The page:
So in a world where Spotify is paying about $5,000 per million plays on sound recordings, YouTube by comparison is paying less than $375 for the same million plays. So let’s add this up.
On YouTube artists have no consent and are granted no licenses for the (infringing) distribution for the majority of their work and they’re paid less than 1/10th of what Spotify pays for the same sound recording. Wow, just wow. Ya’ll doing the math on this?
If you thought that Spotify was problematic as an ad-supported streaming platform one has to wonder what could possibly be attractive about YouTube… Oh, you don’t have a choice. You do what YouTube and Google tell you to do as we saw with Google’s “notice and shakedown” practices with Zoë Keating and indie labels. The great decade long experiments of ad-supported streaming are a disaster for artists and rights holders while cannibalizing transactional revenues that once sustained the industry. Not to mention Google taking down an eye popping 180 million infringing videos from YouTube.
Although streaming is no doubt the future of distrbution, the mismanagement of this transition may well be the worst planned in the history of the industry.
Our advice to artists, particularly artists who own their recordings, is it’s time to take a pass on that $375 per million views and toggle your Content ID setting to “Block In All Countries.” How about adding a little scarcity and reality back into the economics of online music distribution? If YouTube wants to monetize your work maybe they can come up with a fair license.
It’s just math. Just say no…
OK, let’s review, you can enable Content ID and make $375 per 1 million views, or you can Block In All Countries. The choice seems pretty obvious, doesn’t it? It’s pretty stunning when Spotify start to look like the good guys.
6 thoughts on “YouTube’s Content ID : $375.00 Per Million Views… aka “Block In All Countries”…”
Is it possible to release some more of that per-stream payout data for other streaming services? It changes month-to-month and there seems to be significant fluctuations per service.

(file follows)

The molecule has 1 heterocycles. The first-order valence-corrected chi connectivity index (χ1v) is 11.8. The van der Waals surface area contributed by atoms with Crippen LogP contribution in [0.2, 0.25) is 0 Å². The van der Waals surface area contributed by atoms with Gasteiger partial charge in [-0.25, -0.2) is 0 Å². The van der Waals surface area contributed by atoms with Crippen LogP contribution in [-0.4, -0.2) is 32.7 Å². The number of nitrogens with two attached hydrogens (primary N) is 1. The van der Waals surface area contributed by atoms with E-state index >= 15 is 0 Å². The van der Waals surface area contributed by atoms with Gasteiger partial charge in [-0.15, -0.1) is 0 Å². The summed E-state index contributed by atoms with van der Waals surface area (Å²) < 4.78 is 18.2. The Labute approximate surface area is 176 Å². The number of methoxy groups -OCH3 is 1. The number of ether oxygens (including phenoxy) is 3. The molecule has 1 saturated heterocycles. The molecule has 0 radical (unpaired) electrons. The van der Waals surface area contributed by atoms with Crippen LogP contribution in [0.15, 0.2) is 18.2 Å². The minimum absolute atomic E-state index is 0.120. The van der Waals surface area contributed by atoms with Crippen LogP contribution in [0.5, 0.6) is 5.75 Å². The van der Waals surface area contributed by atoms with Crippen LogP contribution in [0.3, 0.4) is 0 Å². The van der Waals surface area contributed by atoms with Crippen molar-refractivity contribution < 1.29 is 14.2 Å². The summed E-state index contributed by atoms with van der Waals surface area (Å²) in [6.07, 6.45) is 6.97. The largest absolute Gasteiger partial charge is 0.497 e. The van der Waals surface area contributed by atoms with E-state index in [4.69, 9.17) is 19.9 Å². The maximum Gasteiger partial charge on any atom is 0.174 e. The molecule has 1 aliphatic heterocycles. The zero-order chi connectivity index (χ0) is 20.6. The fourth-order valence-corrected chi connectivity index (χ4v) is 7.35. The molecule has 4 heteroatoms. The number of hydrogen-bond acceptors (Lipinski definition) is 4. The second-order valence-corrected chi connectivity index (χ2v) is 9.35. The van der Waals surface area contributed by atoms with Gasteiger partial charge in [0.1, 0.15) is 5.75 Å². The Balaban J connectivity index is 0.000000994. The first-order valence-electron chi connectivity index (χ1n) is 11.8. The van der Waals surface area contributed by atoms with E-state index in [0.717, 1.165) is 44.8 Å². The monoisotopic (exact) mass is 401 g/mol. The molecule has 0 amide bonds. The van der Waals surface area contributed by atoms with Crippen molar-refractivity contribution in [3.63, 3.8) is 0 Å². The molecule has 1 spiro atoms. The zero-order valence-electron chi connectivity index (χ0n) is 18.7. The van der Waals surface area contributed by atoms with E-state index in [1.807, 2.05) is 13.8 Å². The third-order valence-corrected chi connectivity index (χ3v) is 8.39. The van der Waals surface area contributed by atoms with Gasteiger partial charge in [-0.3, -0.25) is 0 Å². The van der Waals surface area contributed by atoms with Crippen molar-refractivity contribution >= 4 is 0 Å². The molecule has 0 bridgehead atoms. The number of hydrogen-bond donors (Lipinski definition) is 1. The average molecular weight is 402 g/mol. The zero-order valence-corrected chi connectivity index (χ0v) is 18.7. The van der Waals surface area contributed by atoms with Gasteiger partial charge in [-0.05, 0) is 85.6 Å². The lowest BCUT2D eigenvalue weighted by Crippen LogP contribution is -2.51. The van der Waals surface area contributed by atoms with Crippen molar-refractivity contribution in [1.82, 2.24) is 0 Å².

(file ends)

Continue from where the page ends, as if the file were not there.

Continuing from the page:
We’ll report more if we get more data, but again this is data on almost 80 Million plays spanning nearly a year.That’s a pretty sizable data set! We don’t really think adding a month or removing a month is going to change that net average paid by much in a world where per play rates are calculated out beyond five decimal points.
Could you just release this data set then, edited to remove any identifying data? I’m curious to see what all of the artists’ streaming services paid this artist besides Youtube. I haven’t seen per stream rates really confirmed for a number of services anywhere (Beats, Tidal, Guvera for instance).
we publish as we get it…
Hmmm… it appears Youtube have removed the Blocking options you displayed. The only options I see in the monetization pull down menu now are a check box to monetize or not and the box with type of Ad choices; nothing else. Is it possible you only get the choices when you first choose to monetize and then it can’t be changed? Locked in for life?
Great facts and figure in clearly demonstrating how poor YouTube’s rates are (as you said, less than one tenth of Spotify). Would’ve been good to have had a sentence or two (or link to another article?) on what Content ID actually does and its perceived benefits compared to opting for ‘block in all countries’ (e.g. marketing considerations). Great article, though.